Emma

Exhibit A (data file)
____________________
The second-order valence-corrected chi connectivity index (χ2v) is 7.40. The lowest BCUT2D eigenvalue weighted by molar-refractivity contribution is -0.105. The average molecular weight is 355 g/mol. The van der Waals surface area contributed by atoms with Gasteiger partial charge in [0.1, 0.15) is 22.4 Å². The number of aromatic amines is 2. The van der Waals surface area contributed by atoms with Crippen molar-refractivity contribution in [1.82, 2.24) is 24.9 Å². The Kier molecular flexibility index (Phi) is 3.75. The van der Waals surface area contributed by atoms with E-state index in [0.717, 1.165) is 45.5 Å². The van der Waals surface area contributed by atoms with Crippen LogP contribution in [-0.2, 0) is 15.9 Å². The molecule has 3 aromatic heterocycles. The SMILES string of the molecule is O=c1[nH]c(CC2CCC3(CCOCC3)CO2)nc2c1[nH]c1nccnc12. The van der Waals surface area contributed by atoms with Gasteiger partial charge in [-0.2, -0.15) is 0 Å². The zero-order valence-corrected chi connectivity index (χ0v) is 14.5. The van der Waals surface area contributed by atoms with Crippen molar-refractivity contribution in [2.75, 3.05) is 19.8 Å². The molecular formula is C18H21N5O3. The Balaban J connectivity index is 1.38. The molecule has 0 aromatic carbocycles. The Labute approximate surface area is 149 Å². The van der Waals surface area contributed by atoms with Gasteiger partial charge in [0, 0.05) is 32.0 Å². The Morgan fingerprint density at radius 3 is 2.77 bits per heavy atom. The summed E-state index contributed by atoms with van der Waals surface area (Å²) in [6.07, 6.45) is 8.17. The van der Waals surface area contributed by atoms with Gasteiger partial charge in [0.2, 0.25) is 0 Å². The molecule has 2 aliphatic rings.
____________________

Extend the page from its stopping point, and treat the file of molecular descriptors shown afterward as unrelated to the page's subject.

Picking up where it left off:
Oriana Small has written frank, honest, funny, sometimes gross, heart wrenching, matter of fact account of her time in the porn industry. Throughout she is likeable, funny and totally honest. It is a no frills account of the reality behind the hype...of drug addiction, infections, bodily fluids, not eating for 2 days before shoots..enemas...and still bodily fluids (!), sometimes sadistic cruelty (being pushed to perform unwillingly, sometimes through tears, being bruised, afraid and ruptured), a Oriana Small has written frank, honest, funny, sometimes gross, heart wrenching, matter of fact account of her time in the porn industry. Throughout she is likeable, funny and totally honest. It is a no frills account of the reality behind the hype...of drug addiction, infections, bodily fluids, not eating for 2 days before shoots..enemas...and still bodily fluids (!), sometimes sadistic cruelty (being pushed to perform unwillingly, sometimes through tears, being bruised, afraid and ruptured), and sometimes anarchistic adventure and fun, wild partying, life on the edge, of finding the boundary where there is no boundary. Oriana is not sensationalist...she has no need to be, she sees each new act suggested to her by directors as pushing her to further endurance heights (in the same way many of us would consider running a heptathlon) with the stubborn attitude "You will not break me". Some nearly do, they want to see her choke, to be punished: to break....she mostly defies them. There seems to be little account (unsurprisingly) of sensuous enjoyment, rather the achievement of enduring the acts, and a sense of having disempowered legions of men into climax. She takes satisfaction in having pushed herself to the limits of human experience....not many could and put together such a measured, reflective account. It is also a book about co-dependency...in drugs, relationships, sex and with food. Oriana is no victim, she has the insight to rescue herself just in time. Throughout the book you begin to wonder if she will make it out the other side. You really want her to. She has no time for regrets or condemning the industry, which she may or may not return to...her story and events speak for themselves... A must read for anyone thinking of getting into the adult industry or watching it (it strips away any 'glamour' allusion), since it is time the audience understood its objects as subjects, as people with emotions and pain sensors. A great read, a highly recommended reality check about the industry..Who is protecting these employees?...Further questions remain about the blatant and legal abuse (and choking someone until unconscious or witnessing them crying in pain through a scene is quite unambiguous to me) being unquestioned legal entertainment in the USA....Highly recommended